Pre-Conference Workshop Day

Monday, July 18

*All times are in EDT

8:00 - 10:00AM | Workshop A: An AI & Machine Learning Primer

Technological advancements in the fields of machine learning & AI present perhaps one of the greatest avenues of innovation and expedited vector development in the gene therapy space. Despite this, little is known in regards to leveraging this technology and what its capabilities actually mean for the vector development now and in the future.

Join this workshop to better understand how:

  • Using machine learning to generate capsid types offers the promise of speedy and precise vectors
  • Exploring the optimal methods for computational approaches to be successful
  • Predicting the function of capsids and making selections can be influenced by certain priorities, including immunogenicity, manufacturability, and specificity

Workshop Leaders:

Eric Kelsic

Eric Kelsic
Dyno Therapeutics

10:30 - 12:30PM | Workshop B: Immunogenicity in the Context of Next Gen Vectors

One of the biggest concerns with current gene therapy vectors is the immune response they induce when they are administered. Immune responses not only may make gene therapy less efficacious, but also trigger adverse events, which ultimately put patients at risk. With safety top of the priority list for any company operating in this space, investigating how next generation gene therapy vectors could help solve immunogenicity challenges is integral to delivering a safer, more efficient gene therapy to patients.

Attend this workshop to learn about:

  • Retaining functionality of AAV but removing the possibility of neutralising antibodies responding
  • Understanding that immune response can be from the capsid but also the transgene itself
  • Developing new AAV serotypes which humans may not have been exposed to for increased population coverage
  • Modifying vectors to ultimately achieve a lower vector dose to minimize overloading of the immune system
  • Here, we demonstrate that depletion of CpG motifs from the AAV expression cassette substantially reduces cross-priming of capsid specific CD8+ T cells in mice

Workshop Leaders:

Pierre Burg

Pierre Burguiere
Independent Consultant

1:00 - 3:00PM | Workshop C: Tissue Targeting Beyond the Liver for Next Generation Vectors

Gene therapy has the potential to treat a wide variety of devastating diseases, but one of the biggest challenges in doing this effectively is reaching the target cells  and achieving sufficient gene expression in those cells to make a meaningful impact. This is particularly true when working on systemic delivery, and in challenging cell types, such as the CNS or muscle. By developing next generation vectors that are better able to access difficult to reach areas of the body, more patients can be treated effectively.

Attend this workshop to learn about:

  • Choosing the right AAV serotype for different cellsChanging the capsid, promoter and transgene properties to transfect cells more easily
  • Case study on treating the CNS using gene therapy
  • Case study on treating muscle cells using gene therapy
  • More efficient targeting of specific cells can be achieved through capsid engineering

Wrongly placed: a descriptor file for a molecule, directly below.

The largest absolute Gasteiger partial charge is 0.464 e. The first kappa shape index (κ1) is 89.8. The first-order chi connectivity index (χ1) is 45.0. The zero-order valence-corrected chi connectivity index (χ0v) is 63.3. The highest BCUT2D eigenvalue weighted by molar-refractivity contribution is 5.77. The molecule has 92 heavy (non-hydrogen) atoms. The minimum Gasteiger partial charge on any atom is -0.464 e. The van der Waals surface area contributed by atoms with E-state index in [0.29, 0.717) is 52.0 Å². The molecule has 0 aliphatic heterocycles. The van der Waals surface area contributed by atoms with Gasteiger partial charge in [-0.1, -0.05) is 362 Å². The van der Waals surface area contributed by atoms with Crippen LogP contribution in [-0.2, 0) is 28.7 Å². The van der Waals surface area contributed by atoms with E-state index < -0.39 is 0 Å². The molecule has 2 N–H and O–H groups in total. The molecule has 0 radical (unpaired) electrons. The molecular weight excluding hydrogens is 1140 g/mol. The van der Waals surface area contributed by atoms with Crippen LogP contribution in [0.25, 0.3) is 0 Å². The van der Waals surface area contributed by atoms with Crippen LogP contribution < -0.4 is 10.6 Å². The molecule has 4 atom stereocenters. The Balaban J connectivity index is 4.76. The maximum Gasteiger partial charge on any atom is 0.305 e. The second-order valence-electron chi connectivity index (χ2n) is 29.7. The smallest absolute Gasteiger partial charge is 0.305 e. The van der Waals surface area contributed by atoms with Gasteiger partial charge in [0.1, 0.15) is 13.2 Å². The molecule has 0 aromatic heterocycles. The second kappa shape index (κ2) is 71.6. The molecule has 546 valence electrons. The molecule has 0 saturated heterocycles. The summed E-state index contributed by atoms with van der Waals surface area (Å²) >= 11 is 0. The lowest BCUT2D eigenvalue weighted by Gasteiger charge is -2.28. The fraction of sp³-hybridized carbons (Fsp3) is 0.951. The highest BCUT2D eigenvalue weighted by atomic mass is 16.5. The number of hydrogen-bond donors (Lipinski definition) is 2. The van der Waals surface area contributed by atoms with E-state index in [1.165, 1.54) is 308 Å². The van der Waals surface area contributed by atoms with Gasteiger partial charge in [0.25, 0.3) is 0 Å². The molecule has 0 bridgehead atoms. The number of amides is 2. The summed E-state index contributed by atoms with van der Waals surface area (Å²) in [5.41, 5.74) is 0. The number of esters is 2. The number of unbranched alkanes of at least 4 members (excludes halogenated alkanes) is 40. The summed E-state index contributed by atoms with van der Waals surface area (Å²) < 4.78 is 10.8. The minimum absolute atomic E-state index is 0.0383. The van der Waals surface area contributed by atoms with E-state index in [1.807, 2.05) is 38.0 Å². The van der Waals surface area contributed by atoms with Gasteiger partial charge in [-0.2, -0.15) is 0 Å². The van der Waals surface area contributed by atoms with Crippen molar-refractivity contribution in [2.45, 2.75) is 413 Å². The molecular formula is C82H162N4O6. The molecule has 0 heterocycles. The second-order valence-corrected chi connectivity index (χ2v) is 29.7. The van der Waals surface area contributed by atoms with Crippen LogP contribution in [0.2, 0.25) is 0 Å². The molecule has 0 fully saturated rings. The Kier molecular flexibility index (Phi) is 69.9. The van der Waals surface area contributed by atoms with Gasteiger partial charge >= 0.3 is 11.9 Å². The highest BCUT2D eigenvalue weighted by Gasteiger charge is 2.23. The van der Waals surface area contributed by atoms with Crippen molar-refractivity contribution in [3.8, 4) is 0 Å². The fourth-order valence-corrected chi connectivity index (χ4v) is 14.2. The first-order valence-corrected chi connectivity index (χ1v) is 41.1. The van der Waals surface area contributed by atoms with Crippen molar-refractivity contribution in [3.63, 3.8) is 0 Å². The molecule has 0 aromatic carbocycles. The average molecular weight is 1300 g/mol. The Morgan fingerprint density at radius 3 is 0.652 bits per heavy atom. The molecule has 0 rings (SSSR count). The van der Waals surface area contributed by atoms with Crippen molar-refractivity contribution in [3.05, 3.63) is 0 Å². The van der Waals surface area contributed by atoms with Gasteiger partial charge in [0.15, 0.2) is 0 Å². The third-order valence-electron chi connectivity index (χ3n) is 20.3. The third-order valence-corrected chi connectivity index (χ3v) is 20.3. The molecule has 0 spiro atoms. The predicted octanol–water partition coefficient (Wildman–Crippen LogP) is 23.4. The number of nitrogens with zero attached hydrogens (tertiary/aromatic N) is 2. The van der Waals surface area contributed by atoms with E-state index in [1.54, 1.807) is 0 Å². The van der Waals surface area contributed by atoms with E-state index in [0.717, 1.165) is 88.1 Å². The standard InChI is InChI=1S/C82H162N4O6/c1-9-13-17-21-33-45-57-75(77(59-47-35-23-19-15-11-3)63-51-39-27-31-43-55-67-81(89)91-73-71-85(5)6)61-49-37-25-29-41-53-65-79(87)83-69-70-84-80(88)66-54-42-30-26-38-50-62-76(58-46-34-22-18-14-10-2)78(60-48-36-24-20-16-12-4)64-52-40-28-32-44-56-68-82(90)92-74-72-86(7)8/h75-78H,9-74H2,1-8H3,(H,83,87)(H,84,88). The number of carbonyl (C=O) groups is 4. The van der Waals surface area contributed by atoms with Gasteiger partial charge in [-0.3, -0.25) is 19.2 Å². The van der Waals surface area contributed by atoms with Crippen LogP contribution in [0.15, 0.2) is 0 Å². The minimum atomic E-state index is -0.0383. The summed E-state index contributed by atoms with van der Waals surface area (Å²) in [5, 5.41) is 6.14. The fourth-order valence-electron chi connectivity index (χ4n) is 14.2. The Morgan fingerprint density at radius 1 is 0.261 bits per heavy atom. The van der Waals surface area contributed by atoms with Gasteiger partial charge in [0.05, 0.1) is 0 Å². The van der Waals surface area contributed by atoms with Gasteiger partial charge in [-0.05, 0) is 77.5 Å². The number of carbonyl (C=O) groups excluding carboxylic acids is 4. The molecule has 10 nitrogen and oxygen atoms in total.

• Increasing expression in desired targets leads to lower doses required which is key in reducing toxicity in systemic delivery
  • Sharing data on engineered capsids with increased liver tropism

Workshop Leaders:


Dwaipayan Sen
Associate Director Vector Development & Production
Astellas Gene Therapies

Li Oh

Li Oh
Associate Director
Capsida Biotherapeutics

3:30 - 5:30PM | Workshop D: Optimizing Transgene Expression with Next Generation Vectors

Once a viral vector successfully delivers its therapeutic gene to the cells in question, the efficacy of the gene therapy depends on the quality of transgene expression. Specifically, the transgene must be expressed at the appropriate level, in the appropriate cells, and for the appropriate duration to mediate the desired clinical effect. For therapeutic uses, the transgene may need to be expressed permanently if the gene therapy is to serve as a one-time cure. To maximize chances of success, early viral-vector gene therapies have opted to include regulatory elements that have been selected to drive high levels of transgene expression in all cell types. However, overexpression of the transgene or its expression in the wrong cells may contribute to inflammation and other toxicities Moreover, current gene therapies, once administered, cannot be controlled or turned off by clinicians should the need ever arise.

As such this workshop will look to cover:

  • How transgene expression can be further programmed by engineering regulatory elements into the vector sequence
  • Turning on transgene expression in certain cell types or tissues to prevent potentially toxic expression
  • Such cell-type- or tissue-specific regulatory elements have become relatively common in viral-vector gene therapies
  • Incorporating regulatory elements, such as microRNA-target sites, that reduce expression in specified cells
  • Engineering inducible vectors where transgene expression can be controlled using an additional signal to turn on and off a gene therapy after it is administered, delivering a personalized course of treatment

Workshop Leaders:


Lawrence Tam
Group Leader Vector Engineering Group
Gyroscope Therapeutics